We asked 11 climate scientists where they'd live in the US to avoid future natural disasters - here's what they said
2017 was a record year for natural disasters in the US, with 16 severe weather events causing at least $306 billion in damages. While 2018 portends to be less destructive, it has already seen its fair share of catastrophe: As of July 9, six storms have each generated at least $1 billion in losses.
To figure out what areas are least vulnerable to natural disaster in the future, we asked 11 climatologists where they would consider living to avoid climate change. All were quick to note that no area is entirely safe, but a few cities could be less vulnerable than most.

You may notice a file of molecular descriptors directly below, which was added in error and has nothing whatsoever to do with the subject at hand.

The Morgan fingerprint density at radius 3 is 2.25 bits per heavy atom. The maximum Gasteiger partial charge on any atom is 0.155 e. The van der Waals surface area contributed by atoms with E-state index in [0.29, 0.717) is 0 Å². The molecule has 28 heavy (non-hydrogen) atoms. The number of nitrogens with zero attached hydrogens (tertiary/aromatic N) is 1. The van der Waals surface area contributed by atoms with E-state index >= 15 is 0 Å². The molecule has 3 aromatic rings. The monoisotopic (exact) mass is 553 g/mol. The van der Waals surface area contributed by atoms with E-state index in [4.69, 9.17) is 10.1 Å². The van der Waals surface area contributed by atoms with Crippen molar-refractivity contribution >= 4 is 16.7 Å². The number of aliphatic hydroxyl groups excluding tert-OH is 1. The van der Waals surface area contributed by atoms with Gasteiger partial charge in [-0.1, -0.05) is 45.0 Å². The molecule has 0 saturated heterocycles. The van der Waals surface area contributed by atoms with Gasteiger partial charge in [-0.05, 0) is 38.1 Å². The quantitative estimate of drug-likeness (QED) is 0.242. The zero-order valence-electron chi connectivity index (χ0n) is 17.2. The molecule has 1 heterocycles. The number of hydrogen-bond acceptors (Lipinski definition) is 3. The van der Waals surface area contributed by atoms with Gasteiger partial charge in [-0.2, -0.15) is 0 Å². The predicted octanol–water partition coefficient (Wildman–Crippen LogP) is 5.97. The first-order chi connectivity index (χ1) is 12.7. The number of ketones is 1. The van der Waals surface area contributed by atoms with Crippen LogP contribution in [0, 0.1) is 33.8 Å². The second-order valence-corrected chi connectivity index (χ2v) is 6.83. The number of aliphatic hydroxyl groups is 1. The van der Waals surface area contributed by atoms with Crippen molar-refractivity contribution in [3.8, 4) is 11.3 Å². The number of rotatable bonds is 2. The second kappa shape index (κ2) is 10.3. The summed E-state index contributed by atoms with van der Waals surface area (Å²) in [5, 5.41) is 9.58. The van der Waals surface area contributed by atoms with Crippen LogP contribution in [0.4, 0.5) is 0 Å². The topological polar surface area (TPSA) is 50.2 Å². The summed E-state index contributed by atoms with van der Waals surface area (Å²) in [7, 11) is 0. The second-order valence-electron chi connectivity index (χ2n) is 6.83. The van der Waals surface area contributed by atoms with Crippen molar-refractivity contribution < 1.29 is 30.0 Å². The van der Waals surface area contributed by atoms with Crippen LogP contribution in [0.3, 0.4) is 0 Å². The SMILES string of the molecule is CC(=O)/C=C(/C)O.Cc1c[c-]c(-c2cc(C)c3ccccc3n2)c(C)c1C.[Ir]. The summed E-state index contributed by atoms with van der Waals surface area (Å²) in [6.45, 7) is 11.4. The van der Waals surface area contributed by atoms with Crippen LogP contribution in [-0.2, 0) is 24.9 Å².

Scientists are still working to define the relationship between climate change and natural disasters. In the last ten to 15 years, they have found evidence of the mounting influence of climate change on major events like heat waves, droughts, and heavy rains.
In fact, climate change may already be impacting where Americans choose to move. A recent study found that American homes that are vulnerable to rising sea levels sell for around 7% less than similar unexposed properties - even though the damage could be decades away.
The following cities were recommended by climatologists as some of the least vulnerable to disaster.